Current Reviews

subheader

Blue Beetle #25

Posted: Monday, March 31, 2008
By: Jon Judy

John Rogers
Rafael Albuquerque
DC Comics
“Endgame” (part 4)

Do you know why the Giffen -- DeMatteis run on Justice League, and the related titles, was the best damn incarnation of that title up until that point and since?

Well, there are a lot of factors that contributed to that, but only two that are necessarily relevant to this review: They respected the past, but did not feel bound to it.

Think of the team’s first line-up: We had, among others, the Blue Beetle, although he wasn’t quite the character Steve Ditko had created, and that character wasn’t the original Beetle. Then there was Guy Gardner, depicted in a more malignant manner than he had ever managed before; oh, he had always been a jerk, but here he was deliciously deviant. Obviously Captain Marvel was not the same character whose adventures C.C. Beck had depicted – if you can call those delightfully fun, cheesy old Cap stories “adventures” (the big red cheese, indeed). This was not Dan Garrett, Alan Scott, or even the earlier versions of their successors – these were new characters handled in a new way while reverence for the past was maintained. Giffen et al. didn’t completely re-envision Mister Miracle and Oberon, for example, they simply logically extrapolated new ways to handle the characters, new directions for them to go in.

That was one of the major flaws of Identity Crisis and so much of the DCU’s stories over the last few years: These stories have, to a large degree, hinged on people behaving in ways contrary to what was established in the past. They weren’t respecting the past while taking it somewhere new, they were trashing the past in the hopes of creating the illusion of telling surprising stories. Maxwell Lord as an evil supervillain, indeed.

Well that is one way in which this book, Blue Beetle, yes, this is a review of Blue Beetle, has been so marvelous: It’s a new Beetle, a very new book, and yet it is respectful of what has gone before. Rogers et al. have mined new directions for old stories based on those old stories, not based on trashing those old stories. Using both old and new stories, they have created a new origin for the scarab, for the entire Beetle mythos, that makes sense – is consistent with past stories – while still being something new. That new origin is finally revealed completely here in #25, and the new backstory is as good as the last two years’ worth of this excellent title.

In many ways, Rogers’ temporary bow-out issue of Blue Beetle – the writer is going on hiatus from the title now that he has finished establishing a new backstory and foundation for the character – functions as a microcosm of the title to this point. We get to see the entire supporting cast being tough and funny and loving – in short, people we can care about. We also get some of the aforementioned respect for the past, with the core characters of the Giffen League, minus one or two, showing up to lend Jamie and friends a hand. They didn’t have to be in this story – Rogers could have saved the supporting cast in any number of ways – but it was the perfect note on which to end the first, epic installment in the adventures of Jamie Reyes. This book is moving forward, while never disrespecting the past. Finally, we get to see another installment in Jamie’s evolution from sweet, normal kid to an honest-to-goodness hero, someone worthy of the Beetle lineage.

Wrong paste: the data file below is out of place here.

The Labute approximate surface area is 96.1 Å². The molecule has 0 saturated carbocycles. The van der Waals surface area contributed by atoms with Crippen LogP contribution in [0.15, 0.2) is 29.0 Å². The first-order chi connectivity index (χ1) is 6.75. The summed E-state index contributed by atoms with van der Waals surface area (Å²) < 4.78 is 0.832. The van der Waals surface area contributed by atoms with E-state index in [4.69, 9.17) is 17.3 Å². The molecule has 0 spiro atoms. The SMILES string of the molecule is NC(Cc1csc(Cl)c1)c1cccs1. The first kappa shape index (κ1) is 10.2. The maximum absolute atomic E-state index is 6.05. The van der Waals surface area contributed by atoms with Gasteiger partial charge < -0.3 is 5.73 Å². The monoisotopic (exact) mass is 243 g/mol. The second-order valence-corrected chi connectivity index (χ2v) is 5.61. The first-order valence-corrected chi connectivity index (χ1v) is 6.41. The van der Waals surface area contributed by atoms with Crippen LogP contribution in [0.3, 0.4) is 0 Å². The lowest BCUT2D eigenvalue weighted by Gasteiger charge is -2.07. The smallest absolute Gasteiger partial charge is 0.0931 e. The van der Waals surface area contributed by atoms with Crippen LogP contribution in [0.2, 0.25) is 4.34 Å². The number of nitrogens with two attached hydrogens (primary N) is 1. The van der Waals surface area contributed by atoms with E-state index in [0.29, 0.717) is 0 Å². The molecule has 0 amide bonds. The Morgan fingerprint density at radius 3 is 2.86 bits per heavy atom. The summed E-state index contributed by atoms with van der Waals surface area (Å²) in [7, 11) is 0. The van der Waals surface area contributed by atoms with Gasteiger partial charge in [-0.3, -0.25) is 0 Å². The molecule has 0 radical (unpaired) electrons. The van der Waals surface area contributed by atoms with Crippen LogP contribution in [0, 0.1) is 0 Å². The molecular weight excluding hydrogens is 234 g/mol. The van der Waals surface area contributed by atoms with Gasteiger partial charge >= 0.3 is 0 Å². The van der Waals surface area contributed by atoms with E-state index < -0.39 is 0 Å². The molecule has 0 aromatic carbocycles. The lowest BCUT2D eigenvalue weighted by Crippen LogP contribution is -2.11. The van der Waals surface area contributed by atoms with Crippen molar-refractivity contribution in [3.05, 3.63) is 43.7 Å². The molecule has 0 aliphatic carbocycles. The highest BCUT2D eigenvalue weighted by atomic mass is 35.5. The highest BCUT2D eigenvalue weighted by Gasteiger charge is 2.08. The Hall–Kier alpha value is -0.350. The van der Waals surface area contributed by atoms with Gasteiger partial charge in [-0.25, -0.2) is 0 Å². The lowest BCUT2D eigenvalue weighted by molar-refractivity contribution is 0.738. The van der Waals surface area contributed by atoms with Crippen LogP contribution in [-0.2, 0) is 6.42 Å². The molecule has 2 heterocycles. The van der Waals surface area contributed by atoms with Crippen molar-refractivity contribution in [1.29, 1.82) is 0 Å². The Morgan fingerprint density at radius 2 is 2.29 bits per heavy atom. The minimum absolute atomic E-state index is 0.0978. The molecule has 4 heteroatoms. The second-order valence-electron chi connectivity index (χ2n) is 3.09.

Oh, right, I said there were a couple of reasons why the Giffen-DeMatteis League was so good, or at least a couple that were relevant to this review. Reverence for the past, while still moving forward, is reason number one. Reason number two, as cheesy as it sounds, is heart. Once the bwa-ha-ha-s subsided, there was real heart to those characters. When J’onn absorbed Despero’s consciousness into his own, his explanation – he opted to share his mind with a psychotic killer because he loved his friends too much to risk them dying at his hands – was an emotionally satisfying, even tear jerking, ending to a story about a bunch of people in capes beating on each other. Hey, there is no shortage of stories about superheroes and villains pounding each other into the ground using skyscrapers as weapons. Why should anyone care? But just try reading this issue of Blue Beetle without smiling when Jamie unflinchingly opts to lay down his life to save the world. Then try not to smile when a delightful deus ex machina comes along to make that sacrifice unnecessary. They try to keep from choking up a little when Jamie is reunited with his family.

Lost of humor and action, characters you can give a damn about, true heroism in a magic-and-sci-fi coating – this book has everything but a massive audience. Rogers’ successors have big shoes to fill, and if you like good comics and haven’t been following this one, you’ve got lots of reading to do.



What did you think of this book?
Have your say at the Line of Fire Forum!